What Is The Best Tool To Cut Vinyl Siding?

New vinyl siding on a home can improve its looks and add value. Some people choose to skip the professionals and do the work themselves. If you're one of those people, you may be wondering what the best tool for cutting vinyl siding is. We've researched it and have some answers for you.

The best tool for cutting vinyl siding depends on the type of cut you're making. Most people find a circular saw with a vinyl siding blade the best overall, but there are some types of cuts that other methods work better for. Common options for cutting vinyl are:

  • Circular saw
  • Utility knife
  • Tin snips
  • Rotary saw

We discuss each of these options in more detail and explain which cuts they work best on below, so keep reading.

A worker cutting vinyl siding for a house, What Is The Best Tool To Cut Vinyl Siding?

Tools To Cut Vinyl Siding

When you're cutting vinyl siding, you need to use the proper tool to do it. Vinyl siding is very flexible, but it can end up jagged or cracked if you cut it the wrong way. While there are several tools that will work, some work better for different situations than others.

Circular Saw

Many consider a circular saw to be the best method to cut vinyl siding. In the past, people would install a fine-tooth plywood blade backward to achieve the best results. If you are only making a few cuts and already have it on hand, you can get by with that. But the preferred type of blade for vinyl siding is one made specifically for it, such as this one:

IRWIN Marathon Vinyl Siding Blade

Click here to see this blade on Amazon.

Circular saws work best for short cuts across the siding panel. While they work on longer cuts, some of the other methods below are better for those. A circular saw won't work well for a curved cut.

To cut vinyl siding with a circular saw:

  1. On the backside of the siding, mark the location of the cut. Be sure to check this with a square if you are cutting a piece to length.
  2. Put on your safety glasses.
  3. Support the siding on a workbench or table, allowing only the part you are trimming off to extend over the edge.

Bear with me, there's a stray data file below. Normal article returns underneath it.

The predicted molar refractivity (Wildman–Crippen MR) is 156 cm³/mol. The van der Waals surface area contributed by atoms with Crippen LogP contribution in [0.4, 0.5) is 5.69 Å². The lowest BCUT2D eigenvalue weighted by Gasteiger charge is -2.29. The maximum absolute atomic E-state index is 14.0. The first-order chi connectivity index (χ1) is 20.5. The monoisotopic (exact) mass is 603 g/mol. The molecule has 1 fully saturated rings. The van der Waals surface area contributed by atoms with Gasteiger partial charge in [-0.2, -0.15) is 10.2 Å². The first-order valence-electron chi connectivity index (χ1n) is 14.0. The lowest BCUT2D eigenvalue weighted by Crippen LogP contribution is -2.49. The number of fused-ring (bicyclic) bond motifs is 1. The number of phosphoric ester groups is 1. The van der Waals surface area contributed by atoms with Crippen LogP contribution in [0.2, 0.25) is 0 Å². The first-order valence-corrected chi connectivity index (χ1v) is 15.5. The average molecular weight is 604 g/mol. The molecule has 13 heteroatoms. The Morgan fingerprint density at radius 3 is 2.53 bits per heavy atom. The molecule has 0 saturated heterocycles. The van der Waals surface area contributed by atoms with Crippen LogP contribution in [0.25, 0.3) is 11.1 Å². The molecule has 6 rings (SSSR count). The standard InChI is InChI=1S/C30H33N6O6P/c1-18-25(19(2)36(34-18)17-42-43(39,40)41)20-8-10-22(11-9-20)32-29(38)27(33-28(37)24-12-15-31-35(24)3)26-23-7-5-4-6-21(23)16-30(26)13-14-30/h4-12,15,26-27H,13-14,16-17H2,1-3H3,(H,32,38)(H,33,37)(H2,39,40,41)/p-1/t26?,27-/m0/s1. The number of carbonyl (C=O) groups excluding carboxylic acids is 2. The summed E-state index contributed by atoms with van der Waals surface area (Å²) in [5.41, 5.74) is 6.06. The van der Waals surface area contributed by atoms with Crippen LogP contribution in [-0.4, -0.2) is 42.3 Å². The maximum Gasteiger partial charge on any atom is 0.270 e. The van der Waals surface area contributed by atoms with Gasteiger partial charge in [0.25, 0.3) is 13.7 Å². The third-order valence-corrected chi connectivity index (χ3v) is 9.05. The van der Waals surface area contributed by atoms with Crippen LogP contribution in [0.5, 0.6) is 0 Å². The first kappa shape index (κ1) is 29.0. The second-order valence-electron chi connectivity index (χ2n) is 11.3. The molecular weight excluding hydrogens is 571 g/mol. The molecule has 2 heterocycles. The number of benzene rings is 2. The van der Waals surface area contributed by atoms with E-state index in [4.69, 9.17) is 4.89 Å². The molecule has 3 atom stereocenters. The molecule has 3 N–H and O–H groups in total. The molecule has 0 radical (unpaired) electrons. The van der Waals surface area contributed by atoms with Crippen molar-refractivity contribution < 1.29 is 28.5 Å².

4. Using your circular saw equipped with the proper blade, cut carefully across your siding. Move slowly and don't force it.

For cutting along the length of a panel, follow the same process, ensuring to support the area you are cutting to ensure a good cut.

Utility Knife

Some people may think that it would be difficult to cut through vinyl siding with a utility knife, but it is a method that almost all installers need to use at some point. It is one of the preferred methods for long horizontal cuts but also works for shorter cuts.

WORKPRO Folding Utility Knife

Click here to see this knife on Amazon.

To cut vinyl siding using a utility knife:

  1. Carefully mark the location of the cut on the siding using a straightedge.
  2. Put on your safety glasses.
  3. Lay the vinyl siding on a suitable flat surface, such as a workbench. It must be supported well since you will be pushing down on the knife.
  4. Score the siding along the line. If possible, use a straightedge to guide your knife so that your cut is as straight as possible. You can also use a cutting template designed for vinyl siding, such as this one:

    Malco Double Siding Gauge

    Click here to see this gauge on Amazon.

  5. Carefully bend the vinyl siding at the location you score. It may snap right away, but you may have to bend it back and forth a few times before it separates. If it doesn't come loose after a few bends, lay it back on the work surface and use the utility knife to score it again in the same location.

This is basically the same process you use cutting sheetrock, so if you’ve ever done that, then you have the idea. A utility knife works better than some of the other tools for long cuts. It is often much easier to get a straight cut this way than using a circular saw, for example.

Tin Snips

While they aren’t specifically designed to cut through vinyl siding, tin snips are great tools for the job. They are one of the only ways to trim a curved edge accurately. While they work best on shorter cuts, you can make longer cuts with snips. All you need are standard tin snips, such as these:

Amazon Basics 3-Piece Aviation Snip Set

Click here to see these snips on Amazon.

To make cuts with tin snips:

  1. Carefully mark a line on the vinyl siding where you need to cut.
  2. Put on your safety glasses.
  3. Support the siding on a workbench or other firm surface.
  4. Starting at one edge, trim along the line you marked earlier. For the smoothest cut, only close your snips 23 to 34 of the way, not all the way to the end.